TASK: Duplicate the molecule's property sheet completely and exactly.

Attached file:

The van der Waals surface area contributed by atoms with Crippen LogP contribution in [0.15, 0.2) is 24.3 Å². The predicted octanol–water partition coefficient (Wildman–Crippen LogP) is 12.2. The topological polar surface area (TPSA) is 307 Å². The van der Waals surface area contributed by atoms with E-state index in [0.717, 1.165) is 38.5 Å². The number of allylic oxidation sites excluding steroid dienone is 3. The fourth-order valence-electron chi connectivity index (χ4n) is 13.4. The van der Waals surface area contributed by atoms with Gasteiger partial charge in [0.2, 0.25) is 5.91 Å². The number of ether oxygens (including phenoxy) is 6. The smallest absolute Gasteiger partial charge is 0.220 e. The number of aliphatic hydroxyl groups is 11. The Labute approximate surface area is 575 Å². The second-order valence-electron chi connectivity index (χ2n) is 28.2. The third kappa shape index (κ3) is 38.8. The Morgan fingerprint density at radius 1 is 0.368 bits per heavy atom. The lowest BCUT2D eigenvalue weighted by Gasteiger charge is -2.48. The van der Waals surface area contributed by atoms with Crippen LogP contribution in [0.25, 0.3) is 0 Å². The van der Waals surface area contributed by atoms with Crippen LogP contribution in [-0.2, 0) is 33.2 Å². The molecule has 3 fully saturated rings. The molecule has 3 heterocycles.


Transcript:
The van der Waals surface area contributed by atoms with Crippen LogP contribution in [0.15, 0.2) is 24.3 Å². The predicted octanol–water partition coefficient (Wildman–Crippen LogP) is 12.2. The topological polar surface area (TPSA) is 307 Å². The van der Waals surface area contributed by atoms with E-state index in [0.717, 1.165) is 38.5 Å². The number of allylic oxidation sites excluding steroid dienone is 3. The fourth-order valence-electron chi connectivity index (χ4n) is 13.4. The van der Waals surface area contributed by atoms with Gasteiger partial charge in [0.2, 0.25) is 5.91 Å². The number of ether oxygens (including phenoxy) is 6. The smallest absolute Gasteiger partial charge is 0.220 e. The number of aliphatic hydroxyl groups is 11. The Labute approximate surface area is 575 Å². The second-order valence-electron chi connectivity index (χ2n) is 28.2. The third kappa shape index (κ3) is 38.8. The Morgan fingerprint density at radius 1 is 0.368 bits per heavy atom. The lowest BCUT2D eigenvalue weighted by Gasteiger charge is -2.48. The van der Waals surface area contributed by atoms with Crippen LogP contribution in [0.25, 0.3) is 0 Å². The van der Waals surface area contributed by atoms with Crippen LogP contribution in [-0.2, 0) is 33.2 Å². The molecule has 3 fully saturated rings. The molecule has 3 heterocycles.